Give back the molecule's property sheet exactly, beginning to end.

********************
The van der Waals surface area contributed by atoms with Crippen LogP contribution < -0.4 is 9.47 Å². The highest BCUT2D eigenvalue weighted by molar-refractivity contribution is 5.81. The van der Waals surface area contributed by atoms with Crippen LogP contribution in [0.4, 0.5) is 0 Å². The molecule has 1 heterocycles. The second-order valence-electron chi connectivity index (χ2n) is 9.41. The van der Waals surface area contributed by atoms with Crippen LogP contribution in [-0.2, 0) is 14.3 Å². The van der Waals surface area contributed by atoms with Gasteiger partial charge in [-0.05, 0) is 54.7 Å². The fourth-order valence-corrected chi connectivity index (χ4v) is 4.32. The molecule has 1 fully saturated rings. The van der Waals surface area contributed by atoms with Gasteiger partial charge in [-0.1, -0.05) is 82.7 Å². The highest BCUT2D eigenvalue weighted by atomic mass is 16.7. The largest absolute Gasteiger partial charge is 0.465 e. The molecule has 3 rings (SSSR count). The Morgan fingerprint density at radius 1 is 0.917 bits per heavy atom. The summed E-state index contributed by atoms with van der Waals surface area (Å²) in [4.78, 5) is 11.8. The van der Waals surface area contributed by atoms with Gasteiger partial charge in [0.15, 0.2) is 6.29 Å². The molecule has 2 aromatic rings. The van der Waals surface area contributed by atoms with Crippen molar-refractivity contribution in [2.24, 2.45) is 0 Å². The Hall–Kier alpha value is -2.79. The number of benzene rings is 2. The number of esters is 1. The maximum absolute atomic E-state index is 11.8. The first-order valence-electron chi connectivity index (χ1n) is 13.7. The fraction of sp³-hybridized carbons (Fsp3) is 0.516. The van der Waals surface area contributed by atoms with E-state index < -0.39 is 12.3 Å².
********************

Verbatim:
The van der Waals surface area contributed by atoms with Crippen LogP contribution < -0.4 is 9.47 Å². The highest BCUT2D eigenvalue weighted by molar-refractivity contribution is 5.81. The van der Waals surface area contributed by atoms with Crippen LogP contribution in [0.4, 0.5) is 0 Å². The molecule has 1 heterocycles. The second-order valence-electron chi connectivity index (χ2n) is 9.41. The van der Waals surface area contributed by atoms with Crippen LogP contribution in [-0.2, 0) is 14.3 Å². The van der Waals surface area contributed by atoms with Gasteiger partial charge in [-0.05, 0) is 54.7 Å². The fourth-order valence-corrected chi connectivity index (χ4v) is 4.32. The molecule has 1 fully saturated rings. The van der Waals surface area contributed by atoms with Gasteiger partial charge in [-0.1, -0.05) is 82.7 Å². The highest BCUT2D eigenvalue weighted by atomic mass is 16.7. The largest absolute Gasteiger partial charge is 0.465 e. The molecule has 3 rings (SSSR count). The Morgan fingerprint density at radius 1 is 0.917 bits per heavy atom. The summed E-state index contributed by atoms with van der Waals surface area (Å²) in [4.78, 5) is 11.8. The van der Waals surface area contributed by atoms with Gasteiger partial charge in [0.15, 0.2) is 6.29 Å². The molecule has 2 aromatic rings. The van der Waals surface area contributed by atoms with Crippen molar-refractivity contribution in [2.24, 2.45) is 0 Å². The Hall–Kier alpha value is -2.79. The number of benzene rings is 2. The number of esters is 1. The maximum absolute atomic E-state index is 11.8. The first-order valence-electron chi connectivity index (χ1n) is 13.7. The fraction of sp³-hybridized carbons (Fsp3) is 0.516. The van der Waals surface area contributed by atoms with E-state index < -0.39 is 12.3 Å².